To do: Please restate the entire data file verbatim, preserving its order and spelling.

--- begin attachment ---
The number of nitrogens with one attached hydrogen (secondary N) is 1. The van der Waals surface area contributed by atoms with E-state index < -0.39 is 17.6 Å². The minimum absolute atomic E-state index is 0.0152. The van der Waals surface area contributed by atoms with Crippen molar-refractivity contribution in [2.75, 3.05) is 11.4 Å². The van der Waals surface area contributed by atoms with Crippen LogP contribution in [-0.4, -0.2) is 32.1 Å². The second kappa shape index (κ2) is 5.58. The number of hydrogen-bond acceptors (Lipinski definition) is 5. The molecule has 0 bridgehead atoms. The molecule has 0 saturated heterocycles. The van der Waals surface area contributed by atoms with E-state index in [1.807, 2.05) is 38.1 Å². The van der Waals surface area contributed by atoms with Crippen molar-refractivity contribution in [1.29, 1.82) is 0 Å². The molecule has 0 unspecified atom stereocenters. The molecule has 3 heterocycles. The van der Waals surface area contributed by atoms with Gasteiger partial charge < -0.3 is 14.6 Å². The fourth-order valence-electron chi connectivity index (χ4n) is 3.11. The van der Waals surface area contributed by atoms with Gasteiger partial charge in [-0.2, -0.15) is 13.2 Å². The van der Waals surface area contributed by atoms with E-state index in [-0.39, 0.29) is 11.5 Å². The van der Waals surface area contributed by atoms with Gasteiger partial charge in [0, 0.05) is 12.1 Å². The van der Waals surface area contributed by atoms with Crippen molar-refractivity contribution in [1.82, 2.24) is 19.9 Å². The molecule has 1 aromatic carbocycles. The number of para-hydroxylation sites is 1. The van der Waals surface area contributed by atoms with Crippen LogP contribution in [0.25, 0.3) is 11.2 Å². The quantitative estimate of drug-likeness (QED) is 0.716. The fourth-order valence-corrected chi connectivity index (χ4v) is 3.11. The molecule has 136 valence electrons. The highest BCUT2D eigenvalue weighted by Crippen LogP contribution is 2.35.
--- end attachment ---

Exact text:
The number of nitrogens with one attached hydrogen (secondary N) is 1. The van der Waals surface area contributed by atoms with E-state index < -0.39 is 17.6 Å². The minimum absolute atomic E-state index is 0.0152. The van der Waals surface area contributed by atoms with Crippen molar-refractivity contribution in [2.75, 3.05) is 11.4 Å². The van der Waals surface area contributed by atoms with Crippen LogP contribution in [-0.4, -0.2) is 32.1 Å². The second kappa shape index (κ2) is 5.58. The number of hydrogen-bond acceptors (Lipinski definition) is 5. The molecule has 0 bridgehead atoms. The molecule has 0 saturated heterocycles. The van der Waals surface area contributed by atoms with E-state index in [1.807, 2.05) is 38.1 Å². The van der Waals surface area contributed by atoms with Crippen molar-refractivity contribution in [1.29, 1.82) is 0 Å². The molecule has 0 unspecified atom stereocenters. The molecule has 3 heterocycles. The van der Waals surface area contributed by atoms with Gasteiger partial charge < -0.3 is 14.6 Å². The fourth-order valence-electron chi connectivity index (χ4n) is 3.11. The van der Waals surface area contributed by atoms with Gasteiger partial charge in [-0.2, -0.15) is 13.2 Å². The van der Waals surface area contributed by atoms with E-state index in [-0.39, 0.29) is 11.5 Å². The van der Waals surface area contributed by atoms with Gasteiger partial charge in [0, 0.05) is 12.1 Å². The van der Waals surface area contributed by atoms with Crippen molar-refractivity contribution in [1.82, 2.24) is 19.9 Å². The molecule has 1 aromatic carbocycles. The number of para-hydroxylation sites is 1. The van der Waals surface area contributed by atoms with Crippen LogP contribution in [0.25, 0.3) is 11.2 Å². The quantitative estimate of drug-likeness (QED) is 0.716. The fourth-order valence-corrected chi connectivity index (χ4v) is 3.11. The molecule has 136 valence electrons. The highest BCUT2D eigenvalue weighted by Crippen LogP contribution is 2.35.